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Federal Emergency Management Agency officials did not respond to repeated warnings about deteriorating conditions in New Orleans and the dire need for help as Hurricane Katrina struck, the first FEMA official to arrive conceded Thursday.
Marty Bahamonde, a FEMA regional director, told a Senate panel investigating the government's response to the disaster that he gave regular updates to people in contact with then-FEMA Director Michael Brown as early as Aug. 28, one day before Katrina made landfall.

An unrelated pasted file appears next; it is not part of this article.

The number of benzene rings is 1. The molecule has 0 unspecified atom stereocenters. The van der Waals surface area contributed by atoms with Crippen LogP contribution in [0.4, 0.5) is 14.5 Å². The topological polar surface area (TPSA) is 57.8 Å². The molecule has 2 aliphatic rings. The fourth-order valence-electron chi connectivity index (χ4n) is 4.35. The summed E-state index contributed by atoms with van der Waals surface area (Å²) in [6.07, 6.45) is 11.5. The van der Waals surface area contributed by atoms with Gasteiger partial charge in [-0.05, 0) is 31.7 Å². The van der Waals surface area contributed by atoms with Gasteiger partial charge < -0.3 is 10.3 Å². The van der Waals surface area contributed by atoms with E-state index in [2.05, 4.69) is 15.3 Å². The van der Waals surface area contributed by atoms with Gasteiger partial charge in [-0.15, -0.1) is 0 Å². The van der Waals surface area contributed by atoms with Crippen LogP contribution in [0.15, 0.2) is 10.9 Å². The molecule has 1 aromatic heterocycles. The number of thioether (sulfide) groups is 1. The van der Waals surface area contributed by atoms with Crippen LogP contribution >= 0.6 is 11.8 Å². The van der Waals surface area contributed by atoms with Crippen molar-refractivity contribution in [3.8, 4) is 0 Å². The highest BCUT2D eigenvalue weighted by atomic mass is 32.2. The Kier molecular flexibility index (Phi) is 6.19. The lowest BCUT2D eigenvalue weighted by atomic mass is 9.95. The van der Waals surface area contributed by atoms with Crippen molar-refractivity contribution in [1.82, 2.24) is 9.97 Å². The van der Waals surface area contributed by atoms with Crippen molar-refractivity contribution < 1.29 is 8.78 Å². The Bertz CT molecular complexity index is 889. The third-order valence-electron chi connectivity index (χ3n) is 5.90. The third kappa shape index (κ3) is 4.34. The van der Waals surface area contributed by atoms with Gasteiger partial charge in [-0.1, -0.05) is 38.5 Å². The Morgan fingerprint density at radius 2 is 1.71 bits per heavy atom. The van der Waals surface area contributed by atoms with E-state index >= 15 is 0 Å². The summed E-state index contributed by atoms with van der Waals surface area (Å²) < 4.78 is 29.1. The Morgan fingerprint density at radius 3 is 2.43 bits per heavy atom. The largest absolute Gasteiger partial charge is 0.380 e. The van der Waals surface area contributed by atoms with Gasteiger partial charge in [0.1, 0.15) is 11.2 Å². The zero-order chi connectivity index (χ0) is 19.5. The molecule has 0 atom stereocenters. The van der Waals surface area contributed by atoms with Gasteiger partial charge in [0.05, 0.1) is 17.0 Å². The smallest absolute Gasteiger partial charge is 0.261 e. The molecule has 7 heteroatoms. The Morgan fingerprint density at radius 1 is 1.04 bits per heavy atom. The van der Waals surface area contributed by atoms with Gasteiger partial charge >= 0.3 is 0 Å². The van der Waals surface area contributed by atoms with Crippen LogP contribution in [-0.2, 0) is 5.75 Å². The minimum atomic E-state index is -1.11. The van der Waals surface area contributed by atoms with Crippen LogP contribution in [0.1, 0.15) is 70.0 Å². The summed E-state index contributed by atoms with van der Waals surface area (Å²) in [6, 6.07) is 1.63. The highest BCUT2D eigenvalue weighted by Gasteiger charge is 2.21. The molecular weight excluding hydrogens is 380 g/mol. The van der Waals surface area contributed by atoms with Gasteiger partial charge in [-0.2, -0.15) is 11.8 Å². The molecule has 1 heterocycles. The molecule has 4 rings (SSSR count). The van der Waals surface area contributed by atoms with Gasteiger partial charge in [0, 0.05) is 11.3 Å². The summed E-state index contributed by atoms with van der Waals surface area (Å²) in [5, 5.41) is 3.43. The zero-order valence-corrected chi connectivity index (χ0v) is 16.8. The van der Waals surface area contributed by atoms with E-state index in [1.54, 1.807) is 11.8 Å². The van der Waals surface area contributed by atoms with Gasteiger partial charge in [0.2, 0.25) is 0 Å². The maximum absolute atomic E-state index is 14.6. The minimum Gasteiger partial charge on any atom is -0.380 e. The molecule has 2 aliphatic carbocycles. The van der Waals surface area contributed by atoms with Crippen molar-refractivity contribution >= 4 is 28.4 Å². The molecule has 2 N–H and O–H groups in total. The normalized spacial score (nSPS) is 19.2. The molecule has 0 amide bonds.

In most cases, he was met with silence. In an Aug. 29 phone call to Brown informing him that the first levee had broke, Bahamaonde said he received a polite thank you from Brown, who said he would check with the White House.
"I think there was a systematic failure at all levels of government to understand the magnitude of the situation," Bahamonde said.
The testimony before the Senate Homeland Security Committee contradicted Brown, who has said he wasn't fully aware of the dire conditions until days later and that local officials were most responsible for the sluggish response.
Sen. Susan Collins, R-Maine, who chairs the panel, decried the testimony and e-mail released by Bahamonde on Thursday as illustrating "a complete disconnect between senior officials and the reality of the situation."
"His urgent reports did not appear to prompt an urgent response," Collins said.